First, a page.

Shortly after 10 p.m., a crowd of hundreds of protesters had dispersed and the few demonstrators left were outnumbered by law enforcement. Along Newport Boulevard, one of the main streets outside the fairgrounds, officers from the California Highway Patrol were stationed at nearly every intersection. A row of police officers on horseback formed a phalanx across Newport Boulevard near Fair Drive.
The scene outside the Donald Trump rally was chaotic as a crowd of hundreds of mostly young protesters blocked the streets. Many were carrying Mexican flags.
Protesters smashed a window on at least one police car, punctured the tires of a police SUV, and at one point tried to flip a police cruiser. A young man got on top of the police cruiser and started stomping on it before slipping and falling off. Protesters scribbled anti-Trump messages on police cars and on at least one red sports car parked in a gas station parking lot.
Police in riot gear and on horseback slowly pushed the crowd down the street and away from the fairgrounds as helicopters circled overhead. At one point, protesters and a Trump supporter appeared to get in a scuffle, and the Trump supporter came away with a cut and bloodied face.
The entrance to the 55 Freeway has been cleared after protesters took benches from a nearby hotel and used them to block traffic. Some of the demonstrators threw rocks and beer bottles at anyone yelling at them.
They took selfies and group shots before California Highway Patrol officers arrived to break up the crowd.
No has been reported hurt. The groups have reduced in size.
Where was Donald Trump before his rally in Costa Mesa on Thursday?
The Trump National Golf Club Los Angeles in Rancho Palos Verdes.
"I would have stayed there, but I had to come talk to you people," he joked to supporters at his rally.
Trump purchased the club in 2002 and has since had a contentious relationship with the coastal city.
In 2008, he sued Rancho Palos Verdes for $100 million, accusing the city of fraud and civil rights violations. He contended that the city refused to allow improvements needed to maintain the "Trump image," including a clubhouse terrace and a row of ficus trees he said he was forced to cut down. The city and Trump settled the lawsuit in 2012 . Details were not disclosed.
In the kickoff to his California campaign, GOP front-runner Donald Trump doubled down on his most controversial statements Thursday as he courts the most conservative elements of the state Republican Party.
Speaking at the Orange County Fairgrounds in Costa Mesa, Trump brought on the families of people allegedly killed by immigrants in this country illegally before reiterating that he would build an enormous wall on the southern border and make Mexico pay for it. Then he told a discredited story about a World War I-era general who allegedly stopped an insurgency by ordering his troops to kill Muslim terrorists with bullets dipped in pigs’ blood.
“We’re going to have to get a lot tougher than we are because we have problems,” he told thousands of cheering supporters.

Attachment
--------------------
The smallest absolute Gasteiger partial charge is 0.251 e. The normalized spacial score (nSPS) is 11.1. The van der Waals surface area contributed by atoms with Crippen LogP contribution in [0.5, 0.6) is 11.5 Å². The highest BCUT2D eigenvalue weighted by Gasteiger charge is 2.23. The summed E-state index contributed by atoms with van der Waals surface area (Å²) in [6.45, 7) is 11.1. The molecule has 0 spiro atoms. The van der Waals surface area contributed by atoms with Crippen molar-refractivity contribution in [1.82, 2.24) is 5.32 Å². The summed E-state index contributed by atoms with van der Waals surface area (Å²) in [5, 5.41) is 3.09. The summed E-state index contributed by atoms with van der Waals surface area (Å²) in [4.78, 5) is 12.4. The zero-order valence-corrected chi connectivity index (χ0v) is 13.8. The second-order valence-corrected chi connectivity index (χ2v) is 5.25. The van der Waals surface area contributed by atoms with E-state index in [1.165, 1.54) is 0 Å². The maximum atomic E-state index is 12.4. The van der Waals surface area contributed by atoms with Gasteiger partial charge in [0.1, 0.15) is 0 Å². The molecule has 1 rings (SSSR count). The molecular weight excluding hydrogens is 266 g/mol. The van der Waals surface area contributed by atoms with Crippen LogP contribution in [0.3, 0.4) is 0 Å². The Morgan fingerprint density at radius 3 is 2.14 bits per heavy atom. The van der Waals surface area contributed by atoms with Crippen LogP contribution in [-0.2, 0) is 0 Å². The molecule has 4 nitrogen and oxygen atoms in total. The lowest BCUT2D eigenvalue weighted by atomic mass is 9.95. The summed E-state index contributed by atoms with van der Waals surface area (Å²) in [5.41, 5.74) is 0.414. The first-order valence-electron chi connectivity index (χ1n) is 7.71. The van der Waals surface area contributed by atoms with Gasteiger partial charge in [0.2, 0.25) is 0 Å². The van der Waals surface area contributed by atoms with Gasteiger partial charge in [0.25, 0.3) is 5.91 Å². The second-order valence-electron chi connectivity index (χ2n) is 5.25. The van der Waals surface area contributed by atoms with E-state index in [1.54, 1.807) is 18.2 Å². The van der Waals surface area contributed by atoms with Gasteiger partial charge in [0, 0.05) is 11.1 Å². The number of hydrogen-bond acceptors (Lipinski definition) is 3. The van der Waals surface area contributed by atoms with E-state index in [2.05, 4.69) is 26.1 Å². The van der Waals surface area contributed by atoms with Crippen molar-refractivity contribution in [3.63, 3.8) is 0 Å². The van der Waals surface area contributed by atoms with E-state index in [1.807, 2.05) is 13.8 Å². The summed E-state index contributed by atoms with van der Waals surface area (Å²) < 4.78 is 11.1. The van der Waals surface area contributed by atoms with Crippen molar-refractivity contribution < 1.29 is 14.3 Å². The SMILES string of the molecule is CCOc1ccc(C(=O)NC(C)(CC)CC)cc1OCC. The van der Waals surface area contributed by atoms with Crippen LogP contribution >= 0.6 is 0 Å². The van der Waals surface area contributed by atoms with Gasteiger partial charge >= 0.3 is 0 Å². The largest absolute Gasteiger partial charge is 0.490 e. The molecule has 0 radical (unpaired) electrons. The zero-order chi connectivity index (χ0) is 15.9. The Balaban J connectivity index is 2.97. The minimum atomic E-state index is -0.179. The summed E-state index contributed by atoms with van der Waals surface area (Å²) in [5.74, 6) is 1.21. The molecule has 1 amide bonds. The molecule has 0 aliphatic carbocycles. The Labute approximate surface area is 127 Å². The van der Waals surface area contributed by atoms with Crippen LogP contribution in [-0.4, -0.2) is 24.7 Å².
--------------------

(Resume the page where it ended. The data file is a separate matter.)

Trump’s speech in Costa Mesa was his first public appearance in California since it became clear the state’s June 7 primary would be crucial in determining whether he can win the 1,237 delegates needed to clinch the GOP nomination.
This is the state that in 1994 approved Proposition 187, a measure that would have denied many state-funded benefits for those in the country illegally. It was largely thrown out by the courts, and California voters have grown more liberal in their approach to illegal immigration since then.
But Trump’s message makes strategic sense given that the state’s Republican primary is open only to voters who are registered Republicans, and there remains a strident conservative base in the party. Though it has grown more liberal and diverse in recent years, Orange County — which fueled Ronald Reagan’s runs and was the site of protests where former Gov. Pete Wilson was burned in effigy for not being conservative enough — remains the symbolic bastion of that base.
Jamiel Shaw has spoken at rallies and appeared in a TV ad for Donald Trump to call for an end to illegal immigration.
So when the billionaire businessman arrived in Costa Mesa on Thursday, Shaw was at his side when he took the stage.
Shaw's son, a Los Angeles high school football star, was killed in 2008 by an immigrant who was in the U.S. illegally. Shaw was joined onstage by others who had lost loved ones to crimes committed by people in the country illegally.
"When I saw Trump and what he said, for the first time it gave me real hope, gave me real change," Shaw said of Trump entering the presidential race last summer.
Shaw lauded Trump's calls to build a wall along the U.S.-Mexico border and his calls for deportation.
"He's really become a great friend of mine," Trump said of Shaw.
At the start of his rally in Costa Mesa, Donald Trump brought members of the Remembrance Project onto the stage. The Texas-based group labels itself as "a voice for the victims killed by illegal aliens."
In an open letter to Republican candidates in March, the Remembrance Project wrote:
"Violent illegal alien crimes, especially crimes resulting in the killings of American citizens, are like none other in our system of legal justice. In every case, the perpetrator was in the country illegally, enabled by a government unwilling to protect our nation’s border and enforce current laws. We are aware that not all candidates have clearly promised to secure the borders, however, there is some very important unfinished American family business that urgently needs your attention."